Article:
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Commentary

Republicans starting to fall in line behind Trump

Jack Lessenberry

More than half a century ago, Michigan had a Republican governor who faced a difficult choice. His party was going to nominate a candidate for president whose views on civil rights were totally opposed to his. George Romney was, make no mistake about it, a politician.

He wasn’t above pandering to the voters. But I knew him well enough in his old age to know he was genuinely offended by Barry Goldwater’s stand on civil rights. The senator from Arizona opposes the landmark Civil Rights Bill of 1964.

After Goldwater won the Republican nomination, Romney wrote him a now-famous letter indicating he was upset that the candidate’s strategists “proposed to make an all-out push for the Southern white segregationist vote,” and “exploit the so-called white backlash in the North.”

That was exactly what Goldwater’s strategists did. George Romney was a man of principle on civil rights. He had marched in civil rights demonstrations, including one in Grosse Pointe, even when it was politically risky.

When he didn’t get a satisfactory answer from Goldwater, he refused to endorse him, which provoked deep-seated anger on the part of conservatives, some of whom never forgave him. Many felt there was an element of political calculation at work here.

Romney had to run for reelection that fall. It was clear from the start that Goldwater’s candidacy was going to be a disaster in Michigan. Goldwater became the only Republican presidential candidate in history to lose this state by more than two to one.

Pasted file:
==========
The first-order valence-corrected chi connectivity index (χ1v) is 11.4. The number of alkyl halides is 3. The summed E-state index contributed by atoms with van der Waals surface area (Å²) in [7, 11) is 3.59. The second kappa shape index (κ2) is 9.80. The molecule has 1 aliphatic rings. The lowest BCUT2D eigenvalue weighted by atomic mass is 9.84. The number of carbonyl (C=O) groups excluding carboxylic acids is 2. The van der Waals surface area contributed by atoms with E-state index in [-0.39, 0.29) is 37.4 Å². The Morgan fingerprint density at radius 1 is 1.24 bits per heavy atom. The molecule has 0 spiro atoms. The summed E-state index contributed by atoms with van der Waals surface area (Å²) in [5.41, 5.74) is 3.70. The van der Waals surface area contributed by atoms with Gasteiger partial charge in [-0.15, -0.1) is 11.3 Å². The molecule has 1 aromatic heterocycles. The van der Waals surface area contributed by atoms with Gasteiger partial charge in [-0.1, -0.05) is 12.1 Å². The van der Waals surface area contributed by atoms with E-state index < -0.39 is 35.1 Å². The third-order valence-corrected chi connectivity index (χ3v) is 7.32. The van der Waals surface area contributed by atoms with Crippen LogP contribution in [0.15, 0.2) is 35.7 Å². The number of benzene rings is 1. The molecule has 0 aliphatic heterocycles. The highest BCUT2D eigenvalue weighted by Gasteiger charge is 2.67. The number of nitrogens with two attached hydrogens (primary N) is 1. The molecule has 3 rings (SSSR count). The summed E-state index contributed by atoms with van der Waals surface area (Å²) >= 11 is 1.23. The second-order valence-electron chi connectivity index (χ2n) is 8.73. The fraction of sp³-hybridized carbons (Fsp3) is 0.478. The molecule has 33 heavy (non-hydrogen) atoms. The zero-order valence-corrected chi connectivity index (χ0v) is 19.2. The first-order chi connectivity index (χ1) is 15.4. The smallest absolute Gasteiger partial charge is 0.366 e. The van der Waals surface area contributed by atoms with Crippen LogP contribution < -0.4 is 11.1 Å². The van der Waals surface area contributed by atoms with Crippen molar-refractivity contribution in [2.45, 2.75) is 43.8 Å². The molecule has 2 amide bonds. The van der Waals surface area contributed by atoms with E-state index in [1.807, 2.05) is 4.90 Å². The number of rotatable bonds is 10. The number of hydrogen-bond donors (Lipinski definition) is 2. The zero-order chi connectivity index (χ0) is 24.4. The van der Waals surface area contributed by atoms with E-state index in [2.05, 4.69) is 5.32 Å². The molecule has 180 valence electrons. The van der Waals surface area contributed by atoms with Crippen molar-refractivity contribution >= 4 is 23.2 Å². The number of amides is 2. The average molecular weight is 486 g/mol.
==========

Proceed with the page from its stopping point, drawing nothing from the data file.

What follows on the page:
Republicans went down to defeat in droves all across the state. The party lost five seats in Congress. But Romney won reelection by a landslide. Three-quarters of a million voters split their tickets to vote for Democrat Lyndon Johnson for President, and for Romney.

Yesterday, it became certain that Donald Trump would become the Republican nominee, something that has really been in the cards since March. Not many Michigan Republicans wanted Trump, including state Attorney General Bill Schuette.

But yesterday, as was also entirely predictable, state Republican leaders began falling in line. What Schuette said was, I thought, especially bizarre. “I’ve been one of the first to say the disparaging comments about Hispanics and Mexicans are deplorable to me. His comments about women and the disabled, that’s not Bill Schuette,” he told a Detroit newspaper.

Yet despite all that, despite “blood coming out of her whatever,” Michigan’s attorney general is going to support Trump because, as Schuette said: “I’m a Republican. I ride for the brand.” What I would have asked Schuette at that point was whether there was anything a Republican nominee could possibly do to lose his support.

Commit murder? Support transgender rights? It seems to me that politicians, who say they will support their party’s nominees even when they despise what they stand for, are a big part of the reason people are so cynical about politics.

That’s not to say everyone endorsing Trump is a cynical hack. Congresswoman Candice Miller did so, citing his views on trade policies that have clearly hurt the Midwest. That may be the most legitimate issue Donald Trump has raised.

But there are a lot of Republicans doing some very deep soul-searching right now. It will be interesting to see what the voters think of their souls, once they reveal them.

Jack Lessenberry is Michigan Radio's political analyst. Views expressed in his essays are his own and do not necessarily reflect those of Michigan Radio, its management or the station licensee, The University of Michigan.

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